The recently self-published 352-page book contains profiles of individuals from 43 food businesses in 24 New York neighbourhoods, immigrants not only from China, but also other Asian countries such as Indonesia, Vietnam, Korea, India and Thailand.
There are also second- and third-generation Asian-Americans featured. All of them recount personal stories, and pass along a favourite recipe.
Food writers and editors, along with photographers, illustrators and designers, all volunteered their time and expertise to produce the culinary tome.
It is one of the many initiatives by a non-profit group called Send Chinatown Love, a collective of volunteers from various professional backgrounds as well as students, who are keen to help these small Asian businesses keep going.
A resident of the area, McKibben saw numerous Chinatown restaurants close down before the mandated shutdowns and began to rally individuals and raise funds to find ways to help the surviving businesses.
One of the beneficiaries was Bodhi Kosher Vegetarian Restaurant. Owner Zhang says he almost had to shut up shop, temporarily closing for three months in the spring of 2020.
“When the pandemic started, there were no people on the streets, it was totally empty,” recalls Zhang in a phone interview from his restaurant. “When people ordered takeout, they couldn’t even step into the restaurant to get it. I had to have two tables outside.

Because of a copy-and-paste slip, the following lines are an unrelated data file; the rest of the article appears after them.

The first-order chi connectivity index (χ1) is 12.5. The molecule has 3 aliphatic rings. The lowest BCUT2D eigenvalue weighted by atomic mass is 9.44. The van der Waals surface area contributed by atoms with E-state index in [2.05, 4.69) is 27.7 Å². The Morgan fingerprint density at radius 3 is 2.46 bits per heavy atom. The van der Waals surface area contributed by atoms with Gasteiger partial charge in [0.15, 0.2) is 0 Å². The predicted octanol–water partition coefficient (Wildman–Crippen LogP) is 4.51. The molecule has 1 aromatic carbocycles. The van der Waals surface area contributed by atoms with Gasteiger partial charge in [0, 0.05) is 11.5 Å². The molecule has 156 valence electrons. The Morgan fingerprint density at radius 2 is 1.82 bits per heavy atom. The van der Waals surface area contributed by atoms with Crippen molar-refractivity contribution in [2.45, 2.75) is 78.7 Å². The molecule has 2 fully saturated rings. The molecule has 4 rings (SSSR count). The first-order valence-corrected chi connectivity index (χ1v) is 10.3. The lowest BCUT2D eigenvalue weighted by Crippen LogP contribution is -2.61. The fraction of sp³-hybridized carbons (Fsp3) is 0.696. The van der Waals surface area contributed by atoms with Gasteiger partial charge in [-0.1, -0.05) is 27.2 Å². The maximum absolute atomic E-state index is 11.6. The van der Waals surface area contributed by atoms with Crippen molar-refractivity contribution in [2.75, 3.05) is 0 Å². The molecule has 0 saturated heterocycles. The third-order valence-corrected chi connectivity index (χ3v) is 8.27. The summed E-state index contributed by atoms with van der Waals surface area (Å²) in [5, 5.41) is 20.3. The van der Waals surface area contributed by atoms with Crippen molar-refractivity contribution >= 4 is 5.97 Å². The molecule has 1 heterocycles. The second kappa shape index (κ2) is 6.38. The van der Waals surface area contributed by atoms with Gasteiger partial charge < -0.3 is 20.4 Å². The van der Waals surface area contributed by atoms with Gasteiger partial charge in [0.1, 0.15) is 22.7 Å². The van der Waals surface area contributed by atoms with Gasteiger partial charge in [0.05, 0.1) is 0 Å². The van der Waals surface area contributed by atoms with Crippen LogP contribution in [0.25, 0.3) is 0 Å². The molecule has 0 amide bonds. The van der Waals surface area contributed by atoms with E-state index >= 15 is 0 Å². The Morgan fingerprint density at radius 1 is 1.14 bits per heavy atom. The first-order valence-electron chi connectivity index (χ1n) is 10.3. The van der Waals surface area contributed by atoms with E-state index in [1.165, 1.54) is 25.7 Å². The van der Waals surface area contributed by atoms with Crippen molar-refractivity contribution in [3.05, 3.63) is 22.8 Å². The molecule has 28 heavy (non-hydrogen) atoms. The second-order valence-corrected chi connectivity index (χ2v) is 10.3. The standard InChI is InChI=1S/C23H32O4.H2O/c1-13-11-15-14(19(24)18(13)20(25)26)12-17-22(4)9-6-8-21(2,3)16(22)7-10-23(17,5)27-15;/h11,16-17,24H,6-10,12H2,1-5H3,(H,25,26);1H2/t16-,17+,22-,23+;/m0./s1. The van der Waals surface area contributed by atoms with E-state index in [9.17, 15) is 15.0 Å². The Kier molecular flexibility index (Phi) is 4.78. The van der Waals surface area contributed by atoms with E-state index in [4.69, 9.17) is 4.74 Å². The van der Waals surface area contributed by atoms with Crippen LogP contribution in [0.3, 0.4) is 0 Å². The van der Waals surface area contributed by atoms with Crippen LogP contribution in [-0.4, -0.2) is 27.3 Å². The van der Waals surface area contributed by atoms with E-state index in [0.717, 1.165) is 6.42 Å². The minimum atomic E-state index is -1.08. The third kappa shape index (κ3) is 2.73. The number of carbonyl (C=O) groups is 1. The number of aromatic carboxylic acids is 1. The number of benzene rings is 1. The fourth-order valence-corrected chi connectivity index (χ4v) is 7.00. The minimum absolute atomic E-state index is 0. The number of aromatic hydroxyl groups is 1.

“I had hardly any business but I still had to pay the rent and my employees, otherwise I couldn’t keep them.
“But I kept everyone here. Thank God I got over it. They helped me,” he says, referring to the team behind Send Chinatown Love.
Its managing director, Alice Luo, explains the non-profit group was formed to help Asian-American restaurants that had been hit hard not only by the pandemic but also by xenophobia.
Volunteers with Send Chinatown Love initially visited businesses to see how they could help. The result was a programme called Gift-a-Meal, where donations from the public were distributed among Chinatown restaurants to pay for meals that were handed out to non-profit, community organisations, as well as low-income and food-insecure residents.
Gift-a-Meal is still going and to date Send Chinatown Love has raised more than US$1 million in donations.
The group also sold gift vouchers to the public to buy food or to dine at the restaurants at a later date.
For Alice Liu, of Chinatown’s Grand Tea & Imports, financial support from Send Chinatown Love was gratefully received.
“Even though our family business had two English-speaking daughters, we found out we were excluded from government pandemic loans and grants because we needed documents to prove salaries were paid out, and they wanted cheque stubs as proof,” Liu explains by phone from New York. “But micro and small businesses don’t have a formalised way of proving this, as every penny goes back into the business.”
As a result, Grand Tea & Imports, started by her father, Liu Zhongming, in 2006, sought financial help from Send Chinatown Love periodically for about two years.